Litter is an ongoing problem on Earth, but it also appears to be an issue in outer space.
NASA released an animated video simulating what the globe looks like while surrounded by particles of space junk.
Orbital debris constitutes man-made objects floating around Earth that no longer serve any function.
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NASA’s Orbital Debris Program Office estimates there are over 21,000 pieces of garbage larger than 10 centimeters, and approximately half a million pieces between 1 and 10 centimeters in size.
The number of pieces smaller than 1 centimeter floating out there are reportedly over 100 million.
The debris is made up of larger spacecraft parts that were purposely released, such as launch vehicles, down to miniscule paint flecks.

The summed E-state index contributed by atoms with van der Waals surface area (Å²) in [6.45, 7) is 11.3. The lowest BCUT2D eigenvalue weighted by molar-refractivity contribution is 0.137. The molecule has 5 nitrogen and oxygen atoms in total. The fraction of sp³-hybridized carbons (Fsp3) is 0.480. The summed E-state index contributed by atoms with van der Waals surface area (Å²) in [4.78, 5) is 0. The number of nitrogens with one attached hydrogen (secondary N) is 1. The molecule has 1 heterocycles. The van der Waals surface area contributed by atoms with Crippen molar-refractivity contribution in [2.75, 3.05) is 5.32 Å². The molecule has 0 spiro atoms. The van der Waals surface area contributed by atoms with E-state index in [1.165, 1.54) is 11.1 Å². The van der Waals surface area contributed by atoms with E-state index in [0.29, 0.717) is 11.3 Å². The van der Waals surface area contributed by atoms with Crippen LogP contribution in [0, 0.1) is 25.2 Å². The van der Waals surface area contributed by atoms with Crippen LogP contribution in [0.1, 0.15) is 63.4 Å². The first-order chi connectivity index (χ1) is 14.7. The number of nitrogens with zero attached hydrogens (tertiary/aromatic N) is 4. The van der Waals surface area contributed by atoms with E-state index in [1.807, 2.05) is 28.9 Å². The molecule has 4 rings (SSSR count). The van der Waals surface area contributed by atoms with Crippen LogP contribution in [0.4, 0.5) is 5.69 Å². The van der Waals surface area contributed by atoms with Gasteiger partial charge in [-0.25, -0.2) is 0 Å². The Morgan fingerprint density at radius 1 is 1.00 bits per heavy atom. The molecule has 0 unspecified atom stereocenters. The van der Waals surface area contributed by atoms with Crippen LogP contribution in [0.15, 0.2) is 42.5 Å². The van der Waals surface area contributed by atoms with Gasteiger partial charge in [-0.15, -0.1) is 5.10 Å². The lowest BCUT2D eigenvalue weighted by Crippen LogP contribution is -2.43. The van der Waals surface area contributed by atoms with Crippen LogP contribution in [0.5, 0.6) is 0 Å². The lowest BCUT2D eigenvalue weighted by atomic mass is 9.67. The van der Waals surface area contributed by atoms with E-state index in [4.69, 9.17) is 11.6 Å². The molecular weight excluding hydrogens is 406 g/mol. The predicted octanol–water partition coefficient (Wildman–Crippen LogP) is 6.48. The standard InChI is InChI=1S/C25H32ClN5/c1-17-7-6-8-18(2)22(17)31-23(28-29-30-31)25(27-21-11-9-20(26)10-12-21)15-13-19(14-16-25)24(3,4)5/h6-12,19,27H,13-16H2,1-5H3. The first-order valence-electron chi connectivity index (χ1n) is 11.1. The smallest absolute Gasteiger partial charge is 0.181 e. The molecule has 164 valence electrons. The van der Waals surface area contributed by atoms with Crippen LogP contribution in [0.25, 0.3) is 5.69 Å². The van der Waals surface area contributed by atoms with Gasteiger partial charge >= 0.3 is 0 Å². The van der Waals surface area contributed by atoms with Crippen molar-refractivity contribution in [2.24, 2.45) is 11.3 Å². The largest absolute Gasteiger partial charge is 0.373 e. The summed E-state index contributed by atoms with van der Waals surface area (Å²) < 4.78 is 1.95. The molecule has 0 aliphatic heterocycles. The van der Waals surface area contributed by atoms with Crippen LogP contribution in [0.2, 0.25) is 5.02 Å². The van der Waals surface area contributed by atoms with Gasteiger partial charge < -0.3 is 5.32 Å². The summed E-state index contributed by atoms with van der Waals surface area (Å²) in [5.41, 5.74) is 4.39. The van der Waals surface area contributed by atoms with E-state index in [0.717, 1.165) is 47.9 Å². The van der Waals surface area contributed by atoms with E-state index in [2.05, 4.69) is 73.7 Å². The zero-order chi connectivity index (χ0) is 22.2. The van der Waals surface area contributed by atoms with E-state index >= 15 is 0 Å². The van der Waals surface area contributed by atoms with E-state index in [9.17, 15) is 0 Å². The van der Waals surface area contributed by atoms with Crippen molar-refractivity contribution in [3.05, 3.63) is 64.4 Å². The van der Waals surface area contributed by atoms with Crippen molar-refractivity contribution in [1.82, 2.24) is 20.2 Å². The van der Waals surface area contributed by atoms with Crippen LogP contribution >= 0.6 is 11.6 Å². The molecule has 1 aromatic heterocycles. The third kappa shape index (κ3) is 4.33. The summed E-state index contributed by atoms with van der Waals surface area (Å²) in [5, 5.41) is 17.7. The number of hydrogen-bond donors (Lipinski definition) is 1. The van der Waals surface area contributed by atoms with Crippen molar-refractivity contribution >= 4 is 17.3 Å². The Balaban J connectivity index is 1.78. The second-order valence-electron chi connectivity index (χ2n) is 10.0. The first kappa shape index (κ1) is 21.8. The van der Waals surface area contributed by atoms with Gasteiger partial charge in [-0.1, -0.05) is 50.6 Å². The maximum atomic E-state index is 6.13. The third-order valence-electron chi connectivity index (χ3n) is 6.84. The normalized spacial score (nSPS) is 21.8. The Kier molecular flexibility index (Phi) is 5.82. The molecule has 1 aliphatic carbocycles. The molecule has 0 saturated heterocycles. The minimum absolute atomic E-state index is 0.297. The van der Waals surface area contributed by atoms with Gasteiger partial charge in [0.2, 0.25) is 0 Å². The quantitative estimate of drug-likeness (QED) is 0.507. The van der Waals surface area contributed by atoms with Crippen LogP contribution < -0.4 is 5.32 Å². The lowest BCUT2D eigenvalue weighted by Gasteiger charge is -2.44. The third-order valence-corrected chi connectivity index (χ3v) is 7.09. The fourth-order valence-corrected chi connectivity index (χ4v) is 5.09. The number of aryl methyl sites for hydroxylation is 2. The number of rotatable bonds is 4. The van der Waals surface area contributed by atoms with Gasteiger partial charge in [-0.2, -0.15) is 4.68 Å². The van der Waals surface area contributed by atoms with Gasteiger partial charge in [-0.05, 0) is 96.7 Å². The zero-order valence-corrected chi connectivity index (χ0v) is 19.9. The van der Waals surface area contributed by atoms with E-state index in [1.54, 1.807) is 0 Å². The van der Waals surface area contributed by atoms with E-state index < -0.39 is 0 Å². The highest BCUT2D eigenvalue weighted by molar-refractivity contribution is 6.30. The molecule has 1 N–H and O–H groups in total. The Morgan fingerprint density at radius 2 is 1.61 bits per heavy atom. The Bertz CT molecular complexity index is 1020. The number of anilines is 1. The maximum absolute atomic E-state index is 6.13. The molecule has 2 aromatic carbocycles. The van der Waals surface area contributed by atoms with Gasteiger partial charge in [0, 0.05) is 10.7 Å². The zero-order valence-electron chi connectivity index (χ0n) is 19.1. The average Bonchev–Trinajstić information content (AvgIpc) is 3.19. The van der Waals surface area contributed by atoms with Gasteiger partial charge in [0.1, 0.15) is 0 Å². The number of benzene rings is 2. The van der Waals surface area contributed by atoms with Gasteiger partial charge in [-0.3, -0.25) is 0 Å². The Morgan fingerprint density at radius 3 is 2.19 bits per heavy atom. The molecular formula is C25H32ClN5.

The primary source for large debris is space explosions and collisions. These include the destruction of a Chinese satellite in 2007 and the accidental run-in between American and Russian communication satellites in 2009.
For those concerned about the debris entering the Earth’s atmosphere, it doesn’t pose a major threat. Most particles are burned up upon reentry and those that don’t, typically end up in an ocean or a lightly populated area.
NASA states that on average only one piece of space junk a day has returned to Earth over the past 50 years. So far, no injuries or great damage has been reported.
Currently, the only method of fixing this problem is to not add any more debris than there already is.
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